New research from the University of Arkansas shows that numerous challenges continue to exist in ensuring the safety of reusable plastic containers
New research from the Center for Food Safety at the University of Arkansas’ Department of Food Science shows that many hurdles still exist when it comes to ensuring reusable plastic containers (RPCs) are clean and lack unsafe microbial contamination.
According to the study, failure of cleaning procedures can lead to spoilage and promulgation of foodborne pathogens such as Salmonella prior to packaging and storing fresh produce, meats and eggs.
Following the results of its independent study conducted in 2014, the Center for Food Safety – under the leadership of Dr. Steven Ricke – went beyond testing of biofilms attachment on multi-use RPCs and conducted a series of four new studies to test sanitizers outlined by the RPC industry in its recently published materials.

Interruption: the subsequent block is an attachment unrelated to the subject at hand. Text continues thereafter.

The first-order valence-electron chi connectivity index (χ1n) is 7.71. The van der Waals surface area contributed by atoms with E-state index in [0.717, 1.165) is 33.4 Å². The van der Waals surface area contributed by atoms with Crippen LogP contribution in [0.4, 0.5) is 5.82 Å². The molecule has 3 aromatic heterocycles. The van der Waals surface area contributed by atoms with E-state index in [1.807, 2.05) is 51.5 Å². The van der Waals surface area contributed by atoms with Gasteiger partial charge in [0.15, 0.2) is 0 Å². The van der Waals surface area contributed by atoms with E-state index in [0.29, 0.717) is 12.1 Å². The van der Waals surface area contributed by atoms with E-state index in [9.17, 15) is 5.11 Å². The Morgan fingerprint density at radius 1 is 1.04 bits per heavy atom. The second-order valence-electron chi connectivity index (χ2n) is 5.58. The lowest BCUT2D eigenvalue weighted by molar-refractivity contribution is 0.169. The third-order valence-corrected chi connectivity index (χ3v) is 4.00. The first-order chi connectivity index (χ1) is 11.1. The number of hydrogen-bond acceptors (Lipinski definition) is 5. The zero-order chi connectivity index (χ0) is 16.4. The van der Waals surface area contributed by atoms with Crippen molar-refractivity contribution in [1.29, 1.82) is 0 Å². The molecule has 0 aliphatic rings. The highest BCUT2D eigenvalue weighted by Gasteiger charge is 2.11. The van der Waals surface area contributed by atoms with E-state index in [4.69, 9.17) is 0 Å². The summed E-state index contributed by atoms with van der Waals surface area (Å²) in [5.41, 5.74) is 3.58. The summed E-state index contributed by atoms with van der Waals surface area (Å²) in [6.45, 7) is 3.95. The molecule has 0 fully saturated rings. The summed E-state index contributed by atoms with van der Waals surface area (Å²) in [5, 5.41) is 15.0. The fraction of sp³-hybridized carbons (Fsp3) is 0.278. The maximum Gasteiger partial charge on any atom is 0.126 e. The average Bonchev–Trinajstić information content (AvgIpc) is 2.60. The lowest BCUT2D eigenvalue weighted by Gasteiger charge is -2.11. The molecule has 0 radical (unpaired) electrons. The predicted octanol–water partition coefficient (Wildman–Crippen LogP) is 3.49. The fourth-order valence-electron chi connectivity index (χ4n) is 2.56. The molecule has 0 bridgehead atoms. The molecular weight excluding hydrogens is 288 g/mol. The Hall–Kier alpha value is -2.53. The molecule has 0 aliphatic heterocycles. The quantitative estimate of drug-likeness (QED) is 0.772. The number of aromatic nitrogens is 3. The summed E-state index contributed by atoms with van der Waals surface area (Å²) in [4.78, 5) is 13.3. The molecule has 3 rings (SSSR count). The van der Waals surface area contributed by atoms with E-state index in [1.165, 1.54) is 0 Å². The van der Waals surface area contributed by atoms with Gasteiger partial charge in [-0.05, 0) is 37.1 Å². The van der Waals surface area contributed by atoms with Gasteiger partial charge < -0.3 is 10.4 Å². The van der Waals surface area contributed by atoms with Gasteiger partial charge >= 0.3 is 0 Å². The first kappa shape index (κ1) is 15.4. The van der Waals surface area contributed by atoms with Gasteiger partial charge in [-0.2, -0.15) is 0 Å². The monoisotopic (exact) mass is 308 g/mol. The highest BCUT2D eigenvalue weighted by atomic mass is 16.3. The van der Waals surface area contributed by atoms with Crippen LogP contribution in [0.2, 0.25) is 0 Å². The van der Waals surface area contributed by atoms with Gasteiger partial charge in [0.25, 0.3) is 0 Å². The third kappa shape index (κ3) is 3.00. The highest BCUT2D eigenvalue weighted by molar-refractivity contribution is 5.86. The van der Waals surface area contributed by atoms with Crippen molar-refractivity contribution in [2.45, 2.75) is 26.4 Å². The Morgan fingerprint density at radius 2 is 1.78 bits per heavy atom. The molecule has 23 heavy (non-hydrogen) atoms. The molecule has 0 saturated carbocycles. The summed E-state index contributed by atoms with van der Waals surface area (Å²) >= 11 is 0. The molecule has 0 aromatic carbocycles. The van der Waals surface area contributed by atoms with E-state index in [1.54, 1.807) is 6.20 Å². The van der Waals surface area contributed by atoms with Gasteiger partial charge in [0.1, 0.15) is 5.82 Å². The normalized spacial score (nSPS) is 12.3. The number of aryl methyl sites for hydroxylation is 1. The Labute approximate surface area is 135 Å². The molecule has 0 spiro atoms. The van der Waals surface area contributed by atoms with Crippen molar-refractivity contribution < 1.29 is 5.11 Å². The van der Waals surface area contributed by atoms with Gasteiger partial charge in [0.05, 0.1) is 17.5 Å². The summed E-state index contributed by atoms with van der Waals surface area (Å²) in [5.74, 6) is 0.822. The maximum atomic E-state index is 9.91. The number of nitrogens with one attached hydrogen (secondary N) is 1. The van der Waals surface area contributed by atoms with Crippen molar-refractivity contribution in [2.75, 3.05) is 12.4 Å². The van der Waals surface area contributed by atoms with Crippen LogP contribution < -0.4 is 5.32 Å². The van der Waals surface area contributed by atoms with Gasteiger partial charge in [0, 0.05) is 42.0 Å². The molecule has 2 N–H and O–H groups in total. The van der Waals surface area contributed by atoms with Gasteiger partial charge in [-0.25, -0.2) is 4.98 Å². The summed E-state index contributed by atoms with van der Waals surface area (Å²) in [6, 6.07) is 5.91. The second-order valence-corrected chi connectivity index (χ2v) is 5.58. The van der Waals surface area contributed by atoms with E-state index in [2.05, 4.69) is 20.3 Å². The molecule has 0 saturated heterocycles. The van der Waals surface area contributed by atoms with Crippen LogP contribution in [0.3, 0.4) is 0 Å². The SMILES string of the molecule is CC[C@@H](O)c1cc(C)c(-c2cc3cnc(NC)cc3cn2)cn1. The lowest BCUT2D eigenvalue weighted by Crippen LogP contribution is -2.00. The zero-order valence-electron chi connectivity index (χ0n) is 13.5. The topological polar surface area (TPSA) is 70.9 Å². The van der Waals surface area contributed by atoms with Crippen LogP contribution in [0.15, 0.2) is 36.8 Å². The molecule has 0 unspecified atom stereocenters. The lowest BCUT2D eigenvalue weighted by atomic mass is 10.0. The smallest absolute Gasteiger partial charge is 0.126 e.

To test sterilization, the new study also exceeded concentrations by 1,000 times and doubled exposure times deemed safe for consumable food contact by the Environmental Protection Agency (EPA), and were still unable to achieve recommended levels for sanitization.
This research is unique in that the Center for Food Safety studied RPCs previously used in the distribution stream, according to Ricke. “While we know biofilms cannot be removed with commercial and industrial methods, we wanted to see how many cells of the most common, Salmonella, actually could be removed, if any, by using and exceeding industry and regulatory agencies methods, testing four variances such as chemicals and exposure times,” he says.
After sanitization, the research showed that the number of Salmonella cells remaining on the individual coupons consistently exceeded the 1,000-organism limit expected on clean RPC surfaces.
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